A Superior Court ruling Wednesday upheld Mayor Dan Sullivan's veto on a date for a public vote on a controversial city labor law, affirming the mayor's power to veto election dates.
Passed by the Anchorage Assembly in March, the labor ordinance known as AO-37 immediately spawned a referendum petition to put the law up to a public vote. In September more than 22,000 signatures were delivered to the city clerk's office, more than enough to put the issue before voters.
In October the assembly voted 6-5 to set April 1, 2014, as the date for that vote, but a veto from Mayor Sullivan ultimately pushed the issue to court.
At issue was the power of the assembly to set elections, and the power of the mayor's veto to override a date set by the assembly. The Superior Court heard oral arguments in the case in December.
Wednesday's Superior Court ruling upheld the mayor's veto power.
"This Court finds the Mayor acted pursuant to his broadly construed veto authority that vests 'sweeping' powers in his position and concludes that the Mayor's decision to veto the referendum date was exercised under his proper authority," the court wrote.
The court found that, by voting to move the election to April, rather than following the charter-prescribed deadline for an election 75 days after a petition is certified, "the Assembly made the voluntary decision to involve itself in the referendum process and created an opportunity for a veto."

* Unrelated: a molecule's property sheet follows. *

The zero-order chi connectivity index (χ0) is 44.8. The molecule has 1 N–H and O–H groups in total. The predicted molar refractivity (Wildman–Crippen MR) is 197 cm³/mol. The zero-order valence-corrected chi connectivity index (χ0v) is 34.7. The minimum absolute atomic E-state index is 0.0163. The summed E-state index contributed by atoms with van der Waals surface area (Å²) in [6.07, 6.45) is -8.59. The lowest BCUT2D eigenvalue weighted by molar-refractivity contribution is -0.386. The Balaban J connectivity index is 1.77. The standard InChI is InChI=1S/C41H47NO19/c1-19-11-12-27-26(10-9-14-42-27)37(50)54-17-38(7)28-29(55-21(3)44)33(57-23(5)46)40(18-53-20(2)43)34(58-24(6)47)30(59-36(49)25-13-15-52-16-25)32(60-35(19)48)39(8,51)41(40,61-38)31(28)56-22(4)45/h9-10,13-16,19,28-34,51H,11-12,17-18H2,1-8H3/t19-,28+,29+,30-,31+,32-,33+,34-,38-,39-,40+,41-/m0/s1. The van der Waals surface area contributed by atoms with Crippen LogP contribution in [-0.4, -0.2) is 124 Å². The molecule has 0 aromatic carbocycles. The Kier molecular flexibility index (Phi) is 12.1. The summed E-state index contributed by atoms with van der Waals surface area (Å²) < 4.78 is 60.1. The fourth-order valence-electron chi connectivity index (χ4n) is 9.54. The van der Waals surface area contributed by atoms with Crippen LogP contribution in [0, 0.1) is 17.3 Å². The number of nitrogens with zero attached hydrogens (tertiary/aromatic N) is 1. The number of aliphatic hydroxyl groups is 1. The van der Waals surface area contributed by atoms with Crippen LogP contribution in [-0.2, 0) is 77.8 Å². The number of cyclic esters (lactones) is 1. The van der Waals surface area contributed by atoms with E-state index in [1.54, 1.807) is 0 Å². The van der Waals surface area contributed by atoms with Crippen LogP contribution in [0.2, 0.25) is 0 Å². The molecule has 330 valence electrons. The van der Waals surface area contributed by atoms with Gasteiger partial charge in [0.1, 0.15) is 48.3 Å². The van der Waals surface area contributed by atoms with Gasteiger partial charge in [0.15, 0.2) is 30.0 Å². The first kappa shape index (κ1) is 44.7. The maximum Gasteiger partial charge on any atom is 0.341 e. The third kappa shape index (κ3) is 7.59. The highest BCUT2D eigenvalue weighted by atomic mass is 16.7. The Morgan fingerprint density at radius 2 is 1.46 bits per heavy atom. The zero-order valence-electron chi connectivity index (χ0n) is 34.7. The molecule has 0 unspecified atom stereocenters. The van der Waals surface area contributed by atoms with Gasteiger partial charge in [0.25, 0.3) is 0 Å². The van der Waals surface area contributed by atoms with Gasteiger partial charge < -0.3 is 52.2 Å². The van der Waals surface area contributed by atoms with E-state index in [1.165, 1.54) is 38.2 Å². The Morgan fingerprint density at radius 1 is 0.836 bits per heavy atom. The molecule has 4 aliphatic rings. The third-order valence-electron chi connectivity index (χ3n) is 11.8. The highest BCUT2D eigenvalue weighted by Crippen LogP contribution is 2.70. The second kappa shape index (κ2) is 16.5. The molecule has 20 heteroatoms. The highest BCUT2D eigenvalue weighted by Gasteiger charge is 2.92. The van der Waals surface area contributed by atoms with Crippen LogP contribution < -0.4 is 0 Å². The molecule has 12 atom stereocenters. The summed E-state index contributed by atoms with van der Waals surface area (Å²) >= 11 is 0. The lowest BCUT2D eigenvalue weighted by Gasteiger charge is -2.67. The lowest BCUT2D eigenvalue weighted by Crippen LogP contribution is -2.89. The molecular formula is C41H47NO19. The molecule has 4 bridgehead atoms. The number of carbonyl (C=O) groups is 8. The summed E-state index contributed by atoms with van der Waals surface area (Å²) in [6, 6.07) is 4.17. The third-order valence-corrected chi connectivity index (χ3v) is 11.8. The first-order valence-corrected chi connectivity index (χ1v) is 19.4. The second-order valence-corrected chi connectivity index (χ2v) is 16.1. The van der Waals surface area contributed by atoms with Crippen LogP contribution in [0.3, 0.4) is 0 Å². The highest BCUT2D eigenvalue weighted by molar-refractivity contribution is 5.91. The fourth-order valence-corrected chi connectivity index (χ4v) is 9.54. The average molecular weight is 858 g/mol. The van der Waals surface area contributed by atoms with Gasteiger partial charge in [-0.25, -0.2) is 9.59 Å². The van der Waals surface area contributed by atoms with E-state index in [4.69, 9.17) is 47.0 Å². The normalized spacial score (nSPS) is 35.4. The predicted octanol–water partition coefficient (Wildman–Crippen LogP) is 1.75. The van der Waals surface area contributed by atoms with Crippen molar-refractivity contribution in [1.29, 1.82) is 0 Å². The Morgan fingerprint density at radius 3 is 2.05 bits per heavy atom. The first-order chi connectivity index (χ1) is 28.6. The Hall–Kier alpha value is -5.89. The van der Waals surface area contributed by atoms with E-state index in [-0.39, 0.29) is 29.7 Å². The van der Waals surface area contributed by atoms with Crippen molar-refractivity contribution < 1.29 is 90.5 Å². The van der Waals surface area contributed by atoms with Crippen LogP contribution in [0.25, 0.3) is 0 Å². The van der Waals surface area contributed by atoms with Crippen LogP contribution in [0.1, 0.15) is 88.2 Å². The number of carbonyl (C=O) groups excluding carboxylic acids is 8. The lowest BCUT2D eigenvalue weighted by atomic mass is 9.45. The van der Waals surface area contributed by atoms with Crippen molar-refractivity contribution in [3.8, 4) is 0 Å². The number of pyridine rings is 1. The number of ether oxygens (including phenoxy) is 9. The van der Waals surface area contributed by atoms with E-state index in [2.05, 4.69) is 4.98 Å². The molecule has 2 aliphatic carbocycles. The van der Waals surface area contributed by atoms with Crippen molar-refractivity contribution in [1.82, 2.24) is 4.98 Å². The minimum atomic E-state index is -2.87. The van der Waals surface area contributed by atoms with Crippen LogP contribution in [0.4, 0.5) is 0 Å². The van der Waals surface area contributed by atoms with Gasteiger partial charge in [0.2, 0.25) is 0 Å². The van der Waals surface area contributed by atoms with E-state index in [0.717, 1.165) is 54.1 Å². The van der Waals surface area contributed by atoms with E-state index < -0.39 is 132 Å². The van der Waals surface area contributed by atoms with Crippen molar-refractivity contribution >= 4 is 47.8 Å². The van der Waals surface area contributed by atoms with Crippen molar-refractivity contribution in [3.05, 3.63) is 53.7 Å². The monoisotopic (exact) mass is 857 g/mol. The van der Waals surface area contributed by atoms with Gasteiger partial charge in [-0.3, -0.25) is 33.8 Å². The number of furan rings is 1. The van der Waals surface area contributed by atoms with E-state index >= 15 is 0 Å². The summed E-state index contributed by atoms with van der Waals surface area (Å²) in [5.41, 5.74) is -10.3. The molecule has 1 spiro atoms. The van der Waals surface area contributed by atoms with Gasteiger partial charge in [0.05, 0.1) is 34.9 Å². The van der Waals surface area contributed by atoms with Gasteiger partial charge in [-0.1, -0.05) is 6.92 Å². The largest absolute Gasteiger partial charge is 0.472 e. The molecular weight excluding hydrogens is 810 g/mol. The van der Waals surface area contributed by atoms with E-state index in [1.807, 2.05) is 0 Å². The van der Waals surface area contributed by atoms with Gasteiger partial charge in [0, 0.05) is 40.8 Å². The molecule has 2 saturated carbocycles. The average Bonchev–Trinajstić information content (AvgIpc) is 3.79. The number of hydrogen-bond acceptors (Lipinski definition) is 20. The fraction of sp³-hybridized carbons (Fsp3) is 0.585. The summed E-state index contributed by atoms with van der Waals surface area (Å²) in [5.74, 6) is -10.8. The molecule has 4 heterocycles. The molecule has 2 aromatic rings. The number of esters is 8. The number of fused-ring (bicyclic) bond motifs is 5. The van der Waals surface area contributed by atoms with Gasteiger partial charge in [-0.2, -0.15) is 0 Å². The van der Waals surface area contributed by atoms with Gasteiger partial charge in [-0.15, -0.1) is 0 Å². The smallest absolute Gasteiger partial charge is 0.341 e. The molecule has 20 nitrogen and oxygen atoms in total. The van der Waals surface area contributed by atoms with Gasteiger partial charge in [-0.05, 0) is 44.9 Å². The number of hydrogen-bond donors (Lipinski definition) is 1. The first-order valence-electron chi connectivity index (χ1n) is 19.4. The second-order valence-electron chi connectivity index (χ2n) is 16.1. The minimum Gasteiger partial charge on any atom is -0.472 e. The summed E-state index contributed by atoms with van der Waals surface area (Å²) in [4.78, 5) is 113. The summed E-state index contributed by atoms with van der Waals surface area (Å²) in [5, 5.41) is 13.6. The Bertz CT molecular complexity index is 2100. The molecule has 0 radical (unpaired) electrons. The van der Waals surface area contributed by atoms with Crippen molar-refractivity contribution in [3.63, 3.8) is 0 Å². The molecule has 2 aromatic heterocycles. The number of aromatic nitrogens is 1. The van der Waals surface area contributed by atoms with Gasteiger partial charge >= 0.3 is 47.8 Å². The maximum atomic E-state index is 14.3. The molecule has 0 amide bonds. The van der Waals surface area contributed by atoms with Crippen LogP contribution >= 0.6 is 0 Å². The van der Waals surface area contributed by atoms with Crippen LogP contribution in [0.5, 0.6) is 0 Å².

Additionally, the city charter dictates that pushing a vote beyond the 75-day deadline suspends the law in question, an inherently "legislative act" the court found imposes on the mayor's powers. "Such an act cannot be immune to the checks and balances mechanism used by the Mayor," the court found.
Superior Court Judge Erin Marston wrote in the decision that the "plain language" of the city charter and a lack of explicit restrictions in the charter on the mayor's veto power led the court to conclude "the Assembly's ordinance that sets a later referendum date is subject to the mayoral veto."
In a statement released Wednesday afternoon, Mayor Sullivan wrote that he is "pleased by today’s decision made by Superior Court Judge Erin Marston confirming our position regarding the mayor's veto power and how it applies to various assembly actions."
Addressing the veto of the April date, Sullivan wrote that "elections of significant community interest are best conducted when voter turnout is proven to be significantly larger, thus preventing special interest groups from undue influence over the election results.”
The assembly has 21 days to appeal the decision to the Alaska Supreme Court, according to Assemblyman Paul Honeman.
"I'm disappointed that it's still in question," Honeman said. A vocal opponent of AO-37, Honeman said he personally wants to appeal the ruling, but he said the decision will ultimately be made by the assembly as a whole.
Some assembly members have suggested putting the initiative on the November ballot, or even delaying the AO-37 vote to April 2015. Honeman said the assembly will likely take up this issue in its next meeting.
"It's an honest debate about what's the right thing to do," Honeman said, but said Wednesday's ruling "upset(s) the apple cart in the middle of what people are doing."
Short of a successful appeal, the April date for a public vote on the labor ordinance is off the table.
Assembly Chairman Ernie Hall said in October that Sullivan's veto meant no official date had been chosen for the ordinance vote.
It was uncertain Wednesday whether the labor ordinance vote will be held in November, or if the issue will go before the assembly again to set another date. Phone calls to Hall were not returned Wednesday afternoon.
KTUU's Grace Jang contributed to this story.
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